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      The Social Determinants of Health: It's Time to Consider the Causes of the Causes

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      Public Health Reports
      SAGE Publications

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          The social determinants of health: coming of age.

          In the United States, awareness is increasing that medical care alone cannot adequately improve health overall or reduce health disparities without also addressing where and how people live. A critical mass of relevant knowledge has accumulated, documenting associations, exploring pathways and biological mechanisms, and providing a previously unavailable scientific foundation for appreciating the role of social factors in health. We review current knowledge about health effects of social (including economic) factors, knowledge gaps, and research priorities, focusing on upstream social determinants-including economic resources, education, and racial discrimination-that fundamentally shape the downstream determinants, such as behaviors, targeted by most interventions. Research priorities include measuring social factors better, monitoring social factors and health relative to policies, examining health effects of social factors across lifetimes and generations, incrementally elucidating pathways through knowledge linkage, testing multidimensional interventions, and addressing political will as a key barrier to translating knowledge into action.
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            Central role of the brain in stress and adaptation: links to socioeconomic status, health, and disease.

            The brain is the key organ of stress reactivity, coping, and recovery processes. Within the brain, a distributed neural circuitry determines what is threatening and thus stressful to the individual. Instrumental brain systems of this circuitry include the hippocampus, amygdala, and areas of the prefrontal cortex. Together, these systems regulate physiological and behavioral stress processes, which can be adaptive in the short-term and maladaptive in the long-term. Importantly, such stress processes arise from bidirectional patterns of communication between the brain and the autonomic, cardiovascular, and immune systems via neural and endocrine mechanisms underpinning cognition, experience, and behavior. In one respect, these bidirectional stress mechanisms are protective in that they promote short-term adaptation (allostasis). In another respect, however, these stress mechanisms can lead to a long-term dysregulation of allostasis in that they promote maladaptive wear-and-tear on the body and brain under chronically stressful conditions (allostatic load), compromising stress resiliency and health. This review focuses specifically on the links between stress-related processes embedded within the social environment and embodied within the brain, which is viewed as the central mediator and target of allostasis and allostatic load.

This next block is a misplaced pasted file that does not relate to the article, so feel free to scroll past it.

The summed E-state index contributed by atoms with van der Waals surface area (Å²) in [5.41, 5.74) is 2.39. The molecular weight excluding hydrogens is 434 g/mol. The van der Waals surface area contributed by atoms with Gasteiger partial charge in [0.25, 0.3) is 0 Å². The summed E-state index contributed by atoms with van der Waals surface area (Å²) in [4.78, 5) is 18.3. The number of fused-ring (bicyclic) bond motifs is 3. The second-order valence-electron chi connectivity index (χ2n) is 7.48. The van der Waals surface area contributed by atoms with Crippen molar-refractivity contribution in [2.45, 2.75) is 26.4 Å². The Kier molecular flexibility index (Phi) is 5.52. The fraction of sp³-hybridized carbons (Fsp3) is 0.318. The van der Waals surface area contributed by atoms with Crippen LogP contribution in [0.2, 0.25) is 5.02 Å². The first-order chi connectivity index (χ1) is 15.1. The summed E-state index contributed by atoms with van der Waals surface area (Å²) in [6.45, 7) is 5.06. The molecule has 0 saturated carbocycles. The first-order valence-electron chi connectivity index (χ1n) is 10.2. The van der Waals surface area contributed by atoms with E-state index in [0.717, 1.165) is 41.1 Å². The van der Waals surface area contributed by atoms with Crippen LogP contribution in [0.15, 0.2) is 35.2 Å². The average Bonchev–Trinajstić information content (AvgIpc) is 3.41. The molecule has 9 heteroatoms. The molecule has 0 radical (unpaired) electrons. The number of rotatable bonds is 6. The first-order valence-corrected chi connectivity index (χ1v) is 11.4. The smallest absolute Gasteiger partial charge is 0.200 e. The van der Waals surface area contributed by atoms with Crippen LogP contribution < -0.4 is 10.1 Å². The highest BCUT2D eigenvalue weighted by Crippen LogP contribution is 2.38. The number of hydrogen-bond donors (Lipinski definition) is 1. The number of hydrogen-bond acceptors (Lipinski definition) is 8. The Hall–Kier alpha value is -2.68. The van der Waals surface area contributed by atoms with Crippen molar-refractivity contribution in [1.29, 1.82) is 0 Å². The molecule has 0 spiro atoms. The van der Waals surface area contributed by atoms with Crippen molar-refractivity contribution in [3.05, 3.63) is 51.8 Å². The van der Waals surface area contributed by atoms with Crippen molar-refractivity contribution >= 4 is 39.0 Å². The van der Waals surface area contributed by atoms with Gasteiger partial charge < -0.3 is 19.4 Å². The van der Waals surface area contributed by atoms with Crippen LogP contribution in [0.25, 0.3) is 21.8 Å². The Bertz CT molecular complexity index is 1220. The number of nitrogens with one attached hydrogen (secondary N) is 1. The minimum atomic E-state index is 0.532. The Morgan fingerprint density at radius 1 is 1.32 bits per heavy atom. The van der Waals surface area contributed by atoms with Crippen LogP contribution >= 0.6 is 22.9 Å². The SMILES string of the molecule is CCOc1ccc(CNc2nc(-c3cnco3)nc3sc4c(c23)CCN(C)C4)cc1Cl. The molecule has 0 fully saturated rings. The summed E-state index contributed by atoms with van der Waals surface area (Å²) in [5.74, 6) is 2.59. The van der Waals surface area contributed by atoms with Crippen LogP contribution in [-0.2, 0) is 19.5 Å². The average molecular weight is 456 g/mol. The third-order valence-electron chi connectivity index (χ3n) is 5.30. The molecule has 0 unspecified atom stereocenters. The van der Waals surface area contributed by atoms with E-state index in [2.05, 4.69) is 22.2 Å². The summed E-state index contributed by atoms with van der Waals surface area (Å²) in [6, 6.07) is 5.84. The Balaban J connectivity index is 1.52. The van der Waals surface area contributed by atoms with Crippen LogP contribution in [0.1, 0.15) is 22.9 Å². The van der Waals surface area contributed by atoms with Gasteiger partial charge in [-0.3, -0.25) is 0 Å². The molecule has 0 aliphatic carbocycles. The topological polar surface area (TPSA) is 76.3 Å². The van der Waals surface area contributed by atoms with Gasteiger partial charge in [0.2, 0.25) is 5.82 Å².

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              Socioeconomic disparities in health in the United States: what the patterns tell us.

              We aimed to describe socioeconomic disparities in the United States across multiple health indicators and socioeconomic groups. Using recent national data on 5 child (infant mortality, health status, activity limitation, healthy eating, sedentary adolescents) and 6 adult (life expectancy, health status, activity limitation, heart disease, diabetes, obesity) health indicators, we examined indicator rates across multiple income or education categories, overall and within racial/ethnic groups. Those with the lowest income and who were least educated were consistently least healthy, but for most indicators, even groups with intermediate income and education levels were less healthy than the wealthiest and most educated. Gradient patterns were seen often among non-Hispanic Blacks and Whites but less consistently among Hispanics. Health in the United States is often, though not invariably, patterned strongly along both socioeconomic and racial/ethnic lines, suggesting links between hierarchies of social advantage and health. Worse health among the most socially disadvantaged argues for policies prioritizing those groups, but pervasive gradient patterns also indicate a need to address a wider socioeconomic spectrum-which may help garner political support. Routine health reporting should examine socioeconomic and racial/ethnic disparity patterns, jointly and separately.
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                Author and article information

                Journal
                Public Health Reports
                Public Health Reports
                SAGE Publications
                0033-3549
                1468-2877
                January 2014
                January 2014
                : 129
                : 1_suppl2
                : 19-31
                Article
                10.1177/00333549141291S206
                24385661
                96159437-8594-4e7c-988e-b2ef0b93c0b2
                © 2014
                History

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